The confusion I think comes in especially when we start talking about layering in a belt. So oftentimes in the strength training world, we see athletes busting out a belt and maybe they’re using it all the time for every However, whatever the weight is on the bar, it’s not necessarily just that they’re heavier lifts or maybe they’re reserving it for their heavier lifts. The key thing with the belt is that when we layer in the belt, the brace doesn’t change. And that’s something that I think we need to make sure our athletes and our coaches are understanding is that the belt is there to give us this extra support and really proprioceptive input to allow that increase in spinal stiffness to happen, but it is not a mechanism to push into. and I have my husband’s belt. I left mine at the gym, so this isn’t gonna fit me exactly right, but I wanna walk through the fit of the belt and where I think this confusion maybe comes from when we start talking about fitness professionals queuing a push-out. So with the belt, when we’re talking about using a weightlifting belt, we want to think about, if you have YouTube or Instagram live up, I’ve got the belt here, and I’m just gonna kinda walk through the fit of the belt and what we’re looking for. So when we are putting a weightlifting belt on, we’re looking to fill that space in between our pelvis and our ribcage. If there’s a little bit of overlap, that’s totally fine, but we’re kind of going like the top of the pelvis and that’s my marker for where this belt is going to go. When I put my belt on, I’m going to put my belt on and as I tighten it, I want to fully exhale. I’m not like sucking in and shrinking and shriveling up as tiny as I can. I’m just doing a comfortable exhale. And then from there, I’m tightening. And in this tightening, I can breathe. I can talk. I can put a finger in between me and my belt, and I’m not uncomfortable. It’s not squeezing me. If we have the fit of the belt correct, then that approximation that comes from inhaling i think is maybe what the confusion is coming from so if i have my belt on right i tightened it on my exhale as i do an inhale and i think about inhaling into my belly and into my spine that good solid 360 breath i feel my tissues push into that belt that is different than me intentionally pushing into the belt, that push your belly out sensation. If you’re watching this live or listening to this later, put your hands on your belly and feel what happens when you push your stomach out. What do you feel at your pelvic floor? More than likely, it’s a dropdown. If we think about tensing our core, Usually we don’t feel much there. Maybe we feel a slight lift. And if we do feel a drop down, then we over correct and think about going up towards the basement to mitigate that. But the key here is the fit of the belt and understanding how to do that brace. So where does the confusion come in? When we’re talking about our fitness professionals or maybe people who have never been trained in how to use a belt, the thought is to push out into the belt to create that contact with the belt. But if we have the belt fitting correctly, we don’t need to do that push up. That’s the biggest thing that I want you guys to understand and take away is it all comes back to the fit and making sure that we’re using that belt correctly. Even without the belt, our brace stays the same, right? We’re thinking inhale into belly, tense abs. It’s never push out as if we’re pushing our abdominal wall away.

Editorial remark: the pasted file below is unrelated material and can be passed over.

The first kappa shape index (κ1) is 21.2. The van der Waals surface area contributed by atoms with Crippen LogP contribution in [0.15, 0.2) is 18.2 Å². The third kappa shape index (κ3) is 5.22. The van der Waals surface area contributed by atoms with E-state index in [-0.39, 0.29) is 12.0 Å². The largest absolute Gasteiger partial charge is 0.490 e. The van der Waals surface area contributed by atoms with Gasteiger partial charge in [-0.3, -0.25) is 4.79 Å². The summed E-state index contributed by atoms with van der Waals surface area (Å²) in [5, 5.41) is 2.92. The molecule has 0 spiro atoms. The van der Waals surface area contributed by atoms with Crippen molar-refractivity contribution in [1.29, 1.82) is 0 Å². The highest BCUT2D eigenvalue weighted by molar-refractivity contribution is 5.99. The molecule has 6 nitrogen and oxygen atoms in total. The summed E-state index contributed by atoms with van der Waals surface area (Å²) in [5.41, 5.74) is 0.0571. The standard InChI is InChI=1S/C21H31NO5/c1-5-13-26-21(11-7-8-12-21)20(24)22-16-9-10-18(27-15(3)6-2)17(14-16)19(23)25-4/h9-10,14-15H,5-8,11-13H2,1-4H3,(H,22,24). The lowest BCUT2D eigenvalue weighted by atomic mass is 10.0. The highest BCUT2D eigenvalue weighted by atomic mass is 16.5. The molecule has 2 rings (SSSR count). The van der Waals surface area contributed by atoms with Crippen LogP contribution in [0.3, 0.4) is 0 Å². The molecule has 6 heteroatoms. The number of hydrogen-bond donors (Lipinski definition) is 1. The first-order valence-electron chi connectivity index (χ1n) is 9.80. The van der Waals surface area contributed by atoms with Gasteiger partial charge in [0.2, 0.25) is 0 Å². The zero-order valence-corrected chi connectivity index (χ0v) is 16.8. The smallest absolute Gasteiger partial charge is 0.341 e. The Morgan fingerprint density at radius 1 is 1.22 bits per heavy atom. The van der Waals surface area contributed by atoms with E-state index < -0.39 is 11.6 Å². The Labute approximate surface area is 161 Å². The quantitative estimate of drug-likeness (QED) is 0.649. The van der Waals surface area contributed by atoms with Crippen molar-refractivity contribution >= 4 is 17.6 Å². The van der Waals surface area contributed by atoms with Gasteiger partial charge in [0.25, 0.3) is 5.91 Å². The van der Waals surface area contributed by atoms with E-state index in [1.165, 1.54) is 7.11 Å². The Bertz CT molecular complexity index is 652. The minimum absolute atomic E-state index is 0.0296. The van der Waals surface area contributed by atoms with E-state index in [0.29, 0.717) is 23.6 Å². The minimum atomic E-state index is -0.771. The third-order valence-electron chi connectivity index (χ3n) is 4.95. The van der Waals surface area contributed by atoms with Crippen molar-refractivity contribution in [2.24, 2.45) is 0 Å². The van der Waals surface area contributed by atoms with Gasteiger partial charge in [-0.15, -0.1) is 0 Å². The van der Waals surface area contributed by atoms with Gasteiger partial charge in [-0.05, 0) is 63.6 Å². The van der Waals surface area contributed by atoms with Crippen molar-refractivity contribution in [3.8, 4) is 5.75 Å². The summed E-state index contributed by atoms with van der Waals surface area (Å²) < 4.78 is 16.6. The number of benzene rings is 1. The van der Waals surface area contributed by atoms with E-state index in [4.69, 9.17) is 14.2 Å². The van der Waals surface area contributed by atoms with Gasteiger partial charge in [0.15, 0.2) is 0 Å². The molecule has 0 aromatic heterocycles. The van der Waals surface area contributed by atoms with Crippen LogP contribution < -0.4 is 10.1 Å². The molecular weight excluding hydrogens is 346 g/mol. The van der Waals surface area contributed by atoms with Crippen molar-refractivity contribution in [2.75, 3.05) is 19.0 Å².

So when we’re having these conversations with Fitness professionals or other coaches in our community who are maybe pushing back and saying like that’s not how we teach our brace Really breaking this down and explaining to them where we’re coming from and why. I think a lot of the time like we assume that everybody is just saying the opposite just for the sake of saying the opposite or maybe like they’re just digging their heels in and there’s no sense in educating them. But in reality like we have a lot of opportunity here to create bridges with these fitness professionals and create positive relationships. And we’re not gonna do that by saying, well, you’re wrong, or telling the athletes, well, your coach is wrong, just do it how I teach you. So using this as an opportunity to get in front of those coaches and those fitness professionals, and as a way to kind of bridge this relationship of, hey, you guys are coaching, I’m teaching your athletes, I would love to get on the same page, this is how I teach a brace, this is why. The goal here is to create equalized pressure across this core canister, If we push out in one direction or another, we put ourselves at risk of potentially having pressure leakage, quote unquote, out through that wall. It’s also just not as strong. And at the end of the day, all of us are here to help people get stronger and move better. So if we think about this and conceptualize all of these walls of this castle being strong rather than one being broken or pushed out, then we can kind of understand that that applies into better, more efficient bracing mechanic, which then leads into better lifting and higher strength with our sets that we’re working on, increasing our strength and capacity there. If this is confusing to you, I’ve got another podcast episode, episode 1577 of PT on Ice Daily Show that’s all about the Valsalva, kind of breaks down a little bit more of the specifics of the Valsalva, which is that breath hold with the brace. The Valsalva can also have the belt, so we can have this spectrum of breathing.

We really break down the spectrum of breathing in our live courses. Our live course is coming up in March. There are so many opportunities to catch the live course out on the road in March, y’all. March 2nd and 3rd in California, 9th and 10th in North Dakota, 23rd and 24th in South Carolina. So holy cow, so many opportunities to come hang out with us. Be on the lookout. Christina Prevett and I also did a clinical commentary that will be coming out in the spring 2024 edition. of the Journal of Pelvic Obstetric and Gynecologic Physiotherapy, so that should be coming out here pretty soon. We’ll be blasting that all over the place when it does come out, but be on the lookout. Sign up for our pelvic newsletter, because that’s gonna be one of the first places that drops, as well as on our hump day hustling. Thanks for joining me this morning, guys. I hope that cleared up some confusion. If you have any questions about bracing, or you’re not sure how to explain it, or anything along those lines, please reach out, shoot me a message. I’m happy to chat with you more.